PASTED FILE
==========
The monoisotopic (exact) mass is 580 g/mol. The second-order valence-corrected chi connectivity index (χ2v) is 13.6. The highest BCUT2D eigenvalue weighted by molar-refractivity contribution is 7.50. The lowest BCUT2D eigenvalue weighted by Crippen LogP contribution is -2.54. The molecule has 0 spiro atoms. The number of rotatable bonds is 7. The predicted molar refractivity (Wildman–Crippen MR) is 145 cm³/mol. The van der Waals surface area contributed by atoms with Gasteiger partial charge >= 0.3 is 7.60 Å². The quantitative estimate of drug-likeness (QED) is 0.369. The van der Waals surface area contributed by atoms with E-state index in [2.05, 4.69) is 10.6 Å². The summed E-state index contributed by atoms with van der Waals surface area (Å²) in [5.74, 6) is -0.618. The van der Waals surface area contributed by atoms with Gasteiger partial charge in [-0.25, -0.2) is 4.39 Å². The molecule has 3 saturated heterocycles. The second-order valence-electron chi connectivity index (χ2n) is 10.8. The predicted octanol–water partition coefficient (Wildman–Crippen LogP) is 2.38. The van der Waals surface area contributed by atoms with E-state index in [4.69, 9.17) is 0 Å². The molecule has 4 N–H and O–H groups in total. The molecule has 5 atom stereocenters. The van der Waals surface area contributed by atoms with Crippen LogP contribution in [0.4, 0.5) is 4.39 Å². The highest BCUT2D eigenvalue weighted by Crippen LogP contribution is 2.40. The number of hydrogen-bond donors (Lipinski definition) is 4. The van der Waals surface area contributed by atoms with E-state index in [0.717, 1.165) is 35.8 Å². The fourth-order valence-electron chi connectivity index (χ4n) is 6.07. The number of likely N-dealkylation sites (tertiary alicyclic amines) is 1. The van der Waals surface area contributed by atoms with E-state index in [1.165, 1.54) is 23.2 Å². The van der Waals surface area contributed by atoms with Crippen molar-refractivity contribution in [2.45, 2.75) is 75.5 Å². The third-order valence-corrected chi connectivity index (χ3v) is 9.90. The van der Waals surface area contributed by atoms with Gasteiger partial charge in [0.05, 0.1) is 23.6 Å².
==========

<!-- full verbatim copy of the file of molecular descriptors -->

The monoisotopic (exact) mass is 580 g/mol. The second-order valence-corrected chi connectivity index (χ2v) is 13.6. The highest BCUT2D eigenvalue weighted by molar-refractivity contribution is 7.50. The lowest BCUT2D eigenvalue weighted by Crippen LogP contribution is -2.54. The molecule has 0 spiro atoms. The number of rotatable bonds is 7. The predicted molar refractivity (Wildman–Crippen MR) is 145 cm³/mol. The van der Waals surface area contributed by atoms with Gasteiger partial charge >= 0.3 is 7.60 Å². The quantitative estimate of drug-likeness (QED) is 0.369. The van der Waals surface area contributed by atoms with E-state index in [2.05, 4.69) is 10.6 Å². The summed E-state index contributed by atoms with van der Waals surface area (Å²) in [5.74, 6) is -0.618. The van der Waals surface area contributed by atoms with Gasteiger partial charge in [-0.25, -0.2) is 4.39 Å². The molecule has 3 saturated heterocycles. The second-order valence-electron chi connectivity index (χ2n) is 10.8. The predicted octanol–water partition coefficient (Wildman–Crippen LogP) is 2.38. The van der Waals surface area contributed by atoms with E-state index in [4.69, 9.17) is 0 Å². The molecule has 4 N–H and O–H groups in total. The molecule has 5 atom stereocenters. The van der Waals surface area contributed by atoms with Crippen LogP contribution in [0.4, 0.5) is 4.39 Å². The highest BCUT2D eigenvalue weighted by Crippen LogP contribution is 2.40. The number of hydrogen-bond donors (Lipinski definition) is 4. The van der Waals surface area contributed by atoms with E-state index in [0.717, 1.165) is 35.8 Å². The fourth-order valence-electron chi connectivity index (χ4n) is 6.07. The number of likely N-dealkylation sites (tertiary alicyclic amines) is 1. The van der Waals surface area contributed by atoms with E-state index in [1.165, 1.54) is 23.2 Å². The van der Waals surface area contributed by atoms with Crippen molar-refractivity contribution in [2.45, 2.75) is 75.5 Å². The third-order valence-corrected chi connectivity index (χ3v) is 9.90. The van der Waals surface area contributed by atoms with Gasteiger partial charge in [0.05, 0.1) is 23.6 Å².